May 15, 2016

Columbia Gorge Fishing Reports (05/15/2016)

What a sunset in the Deschutes River Canyon!  


Local fishing has been superb lately!  Rainbow Trout fishing is still the best bet for a day of great fishing in the area.  The Salmonfly/Stonefly hatch on the Deschutes is going strong from Maupin up to Pelton Dam.
Salmonflies are popping from Maupin to Madras
The bulk of the bugs were up around Trout Creek, but they were flying thick throughout the entire stretch.  I noticed many anglers fishing nymphs under bobbers during my float last week.  I am not sure how they were doing, but I fished a Clark's Stone for three days and had no issues getting fish to come to the surface.  I am heading back out to do Trout Creek to Harpam again this week and planning on fishing all dries again.  I am prepared to fish smaller yellow sallies as they are starting to pop too.  I saw a couple of green drakes, a pile of PMDs, and a huge caddis hatch also, but the fish were sure eager to eat a stonefly all day.  Camping upstream of North Junction on Thursday night, I have never seen so many stoneflies flying at once right before dark.  The sky was nearly black with bugs, birds and bats were happy.  It was definitely very impressive.

Wild Horses rule the Warm Springs Reservation!

Spring Chinook Salmon fishing is still moving along in the Gorge.  There is very little effort from the fly anglers towards salmon.  They are not the most aggressive fish, nor do they tend to sit in spots that are easily accessible for most fly anglers, but they are in the local rivers and plenty of anglers catch them given the time and energy.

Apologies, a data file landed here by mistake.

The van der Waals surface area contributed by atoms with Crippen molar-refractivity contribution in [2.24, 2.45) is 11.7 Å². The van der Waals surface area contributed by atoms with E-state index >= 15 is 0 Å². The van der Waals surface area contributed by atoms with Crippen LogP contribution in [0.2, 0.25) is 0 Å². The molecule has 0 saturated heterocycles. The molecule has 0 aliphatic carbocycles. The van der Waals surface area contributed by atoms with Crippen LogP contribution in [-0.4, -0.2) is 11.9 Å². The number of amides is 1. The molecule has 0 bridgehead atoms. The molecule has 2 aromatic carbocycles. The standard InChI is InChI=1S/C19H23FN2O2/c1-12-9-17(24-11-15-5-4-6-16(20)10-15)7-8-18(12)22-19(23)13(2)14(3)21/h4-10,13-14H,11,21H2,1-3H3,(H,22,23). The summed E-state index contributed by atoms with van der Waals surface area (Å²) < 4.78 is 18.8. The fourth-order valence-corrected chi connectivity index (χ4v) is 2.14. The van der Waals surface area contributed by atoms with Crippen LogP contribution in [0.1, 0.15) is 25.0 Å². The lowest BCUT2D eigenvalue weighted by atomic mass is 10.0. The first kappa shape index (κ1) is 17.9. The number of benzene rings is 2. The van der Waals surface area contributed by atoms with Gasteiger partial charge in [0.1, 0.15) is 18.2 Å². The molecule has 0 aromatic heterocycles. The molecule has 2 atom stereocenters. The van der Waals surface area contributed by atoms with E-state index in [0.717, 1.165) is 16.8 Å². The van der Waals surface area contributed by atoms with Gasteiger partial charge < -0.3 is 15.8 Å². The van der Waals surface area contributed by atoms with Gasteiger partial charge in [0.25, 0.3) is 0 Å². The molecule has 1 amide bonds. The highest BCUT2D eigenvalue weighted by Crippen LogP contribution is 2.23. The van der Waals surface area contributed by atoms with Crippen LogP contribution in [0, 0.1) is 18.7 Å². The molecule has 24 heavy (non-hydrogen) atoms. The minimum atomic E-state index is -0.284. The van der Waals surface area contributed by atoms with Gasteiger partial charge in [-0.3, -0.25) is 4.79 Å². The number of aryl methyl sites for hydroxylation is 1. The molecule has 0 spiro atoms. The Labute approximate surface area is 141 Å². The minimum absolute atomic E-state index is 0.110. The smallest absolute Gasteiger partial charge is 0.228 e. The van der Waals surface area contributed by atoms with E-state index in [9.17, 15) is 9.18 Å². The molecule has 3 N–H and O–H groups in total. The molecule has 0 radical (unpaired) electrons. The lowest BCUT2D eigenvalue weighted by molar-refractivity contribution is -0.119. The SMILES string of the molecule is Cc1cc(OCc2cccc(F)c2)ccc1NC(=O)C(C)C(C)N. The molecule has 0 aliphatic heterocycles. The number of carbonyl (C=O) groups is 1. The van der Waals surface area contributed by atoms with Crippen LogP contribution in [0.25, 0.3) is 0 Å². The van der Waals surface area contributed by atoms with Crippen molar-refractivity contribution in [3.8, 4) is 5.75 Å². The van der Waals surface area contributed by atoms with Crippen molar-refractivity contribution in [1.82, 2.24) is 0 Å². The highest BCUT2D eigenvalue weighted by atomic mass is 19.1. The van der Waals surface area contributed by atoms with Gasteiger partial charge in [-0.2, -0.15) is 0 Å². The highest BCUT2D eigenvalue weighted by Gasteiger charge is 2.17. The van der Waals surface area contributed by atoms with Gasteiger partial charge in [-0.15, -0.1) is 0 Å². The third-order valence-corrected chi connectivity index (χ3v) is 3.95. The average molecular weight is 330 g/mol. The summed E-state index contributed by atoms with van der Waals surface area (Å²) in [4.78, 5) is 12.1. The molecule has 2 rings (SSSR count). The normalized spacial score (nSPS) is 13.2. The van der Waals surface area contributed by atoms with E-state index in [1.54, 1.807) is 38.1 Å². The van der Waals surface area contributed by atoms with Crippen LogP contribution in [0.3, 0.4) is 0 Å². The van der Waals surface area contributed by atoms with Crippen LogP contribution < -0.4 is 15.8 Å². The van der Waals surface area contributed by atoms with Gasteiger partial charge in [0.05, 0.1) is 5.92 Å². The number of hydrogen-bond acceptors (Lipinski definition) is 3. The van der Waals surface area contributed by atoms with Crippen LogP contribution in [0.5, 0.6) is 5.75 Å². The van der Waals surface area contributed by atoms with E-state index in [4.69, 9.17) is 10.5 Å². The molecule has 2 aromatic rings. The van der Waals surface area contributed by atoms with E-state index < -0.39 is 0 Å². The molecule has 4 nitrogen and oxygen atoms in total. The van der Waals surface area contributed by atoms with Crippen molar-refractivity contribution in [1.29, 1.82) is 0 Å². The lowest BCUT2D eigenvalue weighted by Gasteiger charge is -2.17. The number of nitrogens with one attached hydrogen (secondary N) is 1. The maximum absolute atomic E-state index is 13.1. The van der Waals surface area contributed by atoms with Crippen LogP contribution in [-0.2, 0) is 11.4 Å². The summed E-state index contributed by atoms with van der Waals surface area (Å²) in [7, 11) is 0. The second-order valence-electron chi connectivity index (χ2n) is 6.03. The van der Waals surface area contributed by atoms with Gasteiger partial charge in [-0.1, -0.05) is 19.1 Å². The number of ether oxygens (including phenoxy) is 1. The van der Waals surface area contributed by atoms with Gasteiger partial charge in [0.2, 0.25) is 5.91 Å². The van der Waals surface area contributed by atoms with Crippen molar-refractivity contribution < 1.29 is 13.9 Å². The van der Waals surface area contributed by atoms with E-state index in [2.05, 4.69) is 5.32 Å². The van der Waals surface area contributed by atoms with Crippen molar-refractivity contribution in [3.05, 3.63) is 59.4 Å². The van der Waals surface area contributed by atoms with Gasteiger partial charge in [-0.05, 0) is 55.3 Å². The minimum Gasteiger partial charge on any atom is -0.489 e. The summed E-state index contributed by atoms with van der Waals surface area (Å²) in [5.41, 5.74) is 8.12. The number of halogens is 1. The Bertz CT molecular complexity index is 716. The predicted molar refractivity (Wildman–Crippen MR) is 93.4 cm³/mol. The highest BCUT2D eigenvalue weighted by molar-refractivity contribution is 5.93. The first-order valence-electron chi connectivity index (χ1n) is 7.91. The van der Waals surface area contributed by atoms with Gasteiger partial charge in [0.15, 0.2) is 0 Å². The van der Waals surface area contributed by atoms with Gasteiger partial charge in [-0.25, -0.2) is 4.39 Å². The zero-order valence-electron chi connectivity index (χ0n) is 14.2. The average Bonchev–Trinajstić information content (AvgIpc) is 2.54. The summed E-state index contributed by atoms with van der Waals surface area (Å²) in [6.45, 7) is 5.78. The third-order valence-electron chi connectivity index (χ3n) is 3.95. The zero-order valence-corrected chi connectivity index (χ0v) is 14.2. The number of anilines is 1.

Smallmouth Bass fishing has been great too!  The Hood River Marina is a great place to go catch a pile of fish on a lunch break.  Without a boat, bass fishing is a little more difficult, but there are plenty of places in the area to pull off the road and catch some smallies.  Fish are definitely in shallow water, looking to spawn during the full moon this next week.  They turn on to poppers more after the spawn.  I seem to do better right now stripping buggers slower near the bottom for big fish, but if you can find them, they will likely eat a variety of flies throughout the water column moving at various speeds.  

Golden Stones are everywhere on the Deschutes.
Local lakes have been fishing really well too.  Laurence, Lost and Kingsley have all been kicking out loads of fish on dries, nymphs and buggers.  I am sure other lakes are fishing really well too but we haven't heard much from them in the past week or two.  Most anglers are hitting the Deschutes while it is good.  

Shad are starting to pick up.  By the first of June, they should be in the Columbia in catchable numbers.  

Summer Steelhead are starting to trickle in.  There are always early fish in rivers like the Sandy, Clackamas and Kalama, but the big runs of fish in the Deschutes and Klickitat don't start moving in until late July or August.  Westside rivers get more early steelhead than the Eastside rivers. 

Flows:  The USGS sites give us real-time flows, while the NOAA site shows us predictions based on weather patterns.  Both are invaluable tools.


Hood River:

Klickitat
USGS
NOAA

Clackamas:

Deschutes near Madras:

Deschutes at the mouth:

Columbia River
Bonneville Dam Water Temps
Columbia @ Hood River (The mouth of the Hood backs up at 75 feet)

As always, we are happy to talk fishing any time.  Give us a call if you have any specific questions on local rivers, gear, and tactics, or if you just want some encouragement to get out of the office.  541.386.6977






Andrew Perrault
Columbia Gorge Fishing Reports
Gorge Fly Shop | Product Specialist
541.386.6977





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